This Year in Spring - 2017

Engineering | Josh Long | December 27, 2017 | ...

Hi Spring fans! Welcome to another, albeit very special, installment of This Week in Spring! This is the last installment before 2018 and so we'll take the opportunity to review, as we always do in the last installment of the year, this very exciting year in Spring and its ecosystem.

Let me, on behalf of the Spring and larger Pivotal team, to be the first to wish you and yours a heartfelt happy and safe New Year! Let's first look at some of the major trends that defined 2017. We've got a lot to cover!

  • Spring Framework 5 and Reactive Programming - this year we released Spring Framework 5.0. This release is huge - packed to the gills with new features including support for Java EE 8, Java SE 9 and - of course - reactive programming based on Project Reactor and the fully-reactive new web runtime called Spring WebFlux. The web runtime supports a Spring MVC-like component model as well as a new handler model (called functional reactive endpoints) and a new, fully reactive HTTP client called WebClient. Spring Framework 5's reactive support, as impressive as it is, is only the beginning. Spring Framework 5.0 is the foundation for reactive data access support in Spring Data Kay, for reactive security integration in Spring Security 5.0 and for reactive messaging in Spring Cloud Stream. All of these will bubble up to Spring Boot 2.0 which in turn lays the foundation for Spring Cloud Finchley. Both will debut in GA form in 2018. The release of our reactive programming support dovetails nicely with our first-class Kotlin support which debuted in Spring Framework 5 and has extended to a handful of other projects, notably the brand new Spring Cloud Gateway project which will also debut in Spring Cloud Finchley.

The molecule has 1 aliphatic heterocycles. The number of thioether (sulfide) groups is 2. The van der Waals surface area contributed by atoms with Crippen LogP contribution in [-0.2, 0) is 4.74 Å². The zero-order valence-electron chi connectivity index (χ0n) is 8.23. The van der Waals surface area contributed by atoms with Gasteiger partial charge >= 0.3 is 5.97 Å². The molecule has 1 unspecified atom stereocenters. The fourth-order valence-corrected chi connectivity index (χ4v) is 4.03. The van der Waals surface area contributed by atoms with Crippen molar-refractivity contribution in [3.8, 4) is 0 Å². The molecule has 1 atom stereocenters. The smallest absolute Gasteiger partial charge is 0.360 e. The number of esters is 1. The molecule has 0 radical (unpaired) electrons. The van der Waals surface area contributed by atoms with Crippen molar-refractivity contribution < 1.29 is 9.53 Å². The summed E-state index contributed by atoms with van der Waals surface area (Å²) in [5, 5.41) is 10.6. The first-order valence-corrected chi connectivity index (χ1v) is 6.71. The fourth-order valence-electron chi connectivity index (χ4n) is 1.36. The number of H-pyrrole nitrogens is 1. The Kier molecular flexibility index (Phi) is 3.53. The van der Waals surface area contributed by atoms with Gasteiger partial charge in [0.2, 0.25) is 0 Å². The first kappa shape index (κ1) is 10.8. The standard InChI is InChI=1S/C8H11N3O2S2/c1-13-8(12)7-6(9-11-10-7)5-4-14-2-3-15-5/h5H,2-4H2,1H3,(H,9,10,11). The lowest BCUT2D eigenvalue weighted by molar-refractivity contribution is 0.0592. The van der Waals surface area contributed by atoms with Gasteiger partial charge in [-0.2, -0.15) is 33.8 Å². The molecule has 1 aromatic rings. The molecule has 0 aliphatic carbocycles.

• PCF 2.0 - Pivotal Cloud Foundry 2.0 has been released!. This is a big release for us. It marks an important fork in the road. We envision PCF as being a universal cloud that supports functions/serverless, containers and higher order applications. We'll support serverless and functions using Project Riff in what we're calling Pivotal Function Service (PFS). We support containers - ideal for stateful workloads like Apache Spark or ElasticSearch - in the Pivotal Container Service (PKS). We support stateless, 12-factor applications using Pivotal Application Service (PAS). I love this look at PCF 2.0 from CTO Onsi Fakhouri.
  • SpringOne Platform 2017 - this year's developer conference was bigger and better than ever! We had close to 3,000 people turn up at this show. We had users of every stripe tell the story of their journeys to production. Check out all the technical talks and testimonials from the SpringOne Platform 2017 YouTube playlist where you'll find hundreds of videos for your binge-watching enjoyment.
  • Functions-as-a-service or serverless - this year saw us enter the serverless fray in earnest, first with Spring Cloud Function and then Project Riff which will underpin the Pivotal Function Service in Pivotal Cloud Foundry 2.0.
  • Pivotal Container Service (PKS) - we knew last year that when we announced, in cooperation with Google, the support for managing Kubernetes using BOSH as part of Project Kubo, that it would resonate. This year we've seen that partnership and growth skyrocket as the Pivotal Container Service (PKS).

And now, let's run through some of the happenings in this last week of 2017!

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